Solidarity in orange: Orange Shirt Day 2017 at UVic


- Valerie Shore

Indigenous Education faculty and staff in their orange shirts.

During the week of Sept. 25-30, many UVic faculty, staff and students will wear orange shirts to show respect for residential school survivors and their families, and a commitment to the principle that every child matters.

Orange Shirt Day began at a St. Joseph Mission residential school commemoration event in Williams Lake, BC in 2013 and has since spread to communities, schools, First Nations and local governments across Canada.

What is referred to now as the residential school era began in the early 1870s, with the last school closing in 1996. More than 150,000 Indigenous, Metis and Inuit children attended these schools, with an estimated 80,000 survivors living today.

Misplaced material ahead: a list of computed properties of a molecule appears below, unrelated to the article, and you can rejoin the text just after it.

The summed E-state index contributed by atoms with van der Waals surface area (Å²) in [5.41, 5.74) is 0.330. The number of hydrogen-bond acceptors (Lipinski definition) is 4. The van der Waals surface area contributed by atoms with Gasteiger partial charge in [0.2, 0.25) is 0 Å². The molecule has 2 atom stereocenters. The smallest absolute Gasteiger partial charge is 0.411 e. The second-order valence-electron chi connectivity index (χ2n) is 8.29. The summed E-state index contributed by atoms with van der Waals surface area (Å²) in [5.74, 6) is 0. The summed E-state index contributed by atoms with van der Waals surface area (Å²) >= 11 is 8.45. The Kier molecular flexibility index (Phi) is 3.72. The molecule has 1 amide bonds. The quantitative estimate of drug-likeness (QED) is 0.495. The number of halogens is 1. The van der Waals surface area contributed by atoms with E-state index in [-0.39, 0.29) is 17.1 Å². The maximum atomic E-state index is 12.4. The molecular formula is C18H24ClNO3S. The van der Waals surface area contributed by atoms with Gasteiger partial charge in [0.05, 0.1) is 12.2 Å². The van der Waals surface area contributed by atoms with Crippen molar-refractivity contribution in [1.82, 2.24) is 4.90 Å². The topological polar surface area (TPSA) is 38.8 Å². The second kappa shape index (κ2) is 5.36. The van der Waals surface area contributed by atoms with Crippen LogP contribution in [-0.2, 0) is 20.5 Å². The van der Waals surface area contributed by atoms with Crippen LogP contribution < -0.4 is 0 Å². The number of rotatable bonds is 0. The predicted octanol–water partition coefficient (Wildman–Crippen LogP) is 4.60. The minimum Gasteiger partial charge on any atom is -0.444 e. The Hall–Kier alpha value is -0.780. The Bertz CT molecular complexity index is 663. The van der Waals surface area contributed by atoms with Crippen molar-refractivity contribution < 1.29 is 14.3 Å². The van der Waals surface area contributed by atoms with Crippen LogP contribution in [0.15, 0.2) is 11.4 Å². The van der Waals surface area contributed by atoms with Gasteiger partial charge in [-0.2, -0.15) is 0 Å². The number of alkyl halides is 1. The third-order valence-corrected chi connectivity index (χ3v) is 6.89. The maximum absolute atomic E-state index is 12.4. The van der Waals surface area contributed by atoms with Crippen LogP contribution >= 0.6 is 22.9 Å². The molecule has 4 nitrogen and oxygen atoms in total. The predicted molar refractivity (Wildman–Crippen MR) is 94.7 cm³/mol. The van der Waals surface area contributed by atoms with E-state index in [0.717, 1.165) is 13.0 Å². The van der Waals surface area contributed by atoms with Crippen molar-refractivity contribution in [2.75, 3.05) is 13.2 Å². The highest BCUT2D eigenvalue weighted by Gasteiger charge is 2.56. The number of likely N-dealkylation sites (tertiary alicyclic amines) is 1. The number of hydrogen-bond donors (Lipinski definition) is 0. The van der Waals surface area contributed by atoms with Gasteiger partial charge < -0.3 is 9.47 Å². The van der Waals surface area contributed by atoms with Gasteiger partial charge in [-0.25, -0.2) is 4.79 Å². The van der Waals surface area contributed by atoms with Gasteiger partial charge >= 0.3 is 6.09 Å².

Orange Shirt Day honours survivor Phyllis Webstad’s story of having her shiny new orange shirt taken away from her on her first day of school at the Mission. It has become an opportunity to honour the Indigenous peoples whose families and communities have been impacted by these federally funded, church-run schools and to keep the discussion on all aspects of residential schools happening annually.

The design for the 2017 UVic orange shirt was contributed by artist Carey Newman (Coast Salish/Kwagiulth). A limited number of shirts are available at the UVic Bookstore for $15. Proceeds support the UVic Elders Engagement Fund and the Witness Blanket project. Donations are also welcome.

Learn more about Orange Shirt Day at UVic, including related events.


In this story

Keywords: colonialism, residential schools, reconciliation, Orange Shirt Day, orange, Indigenous, every child matters, community

Related stories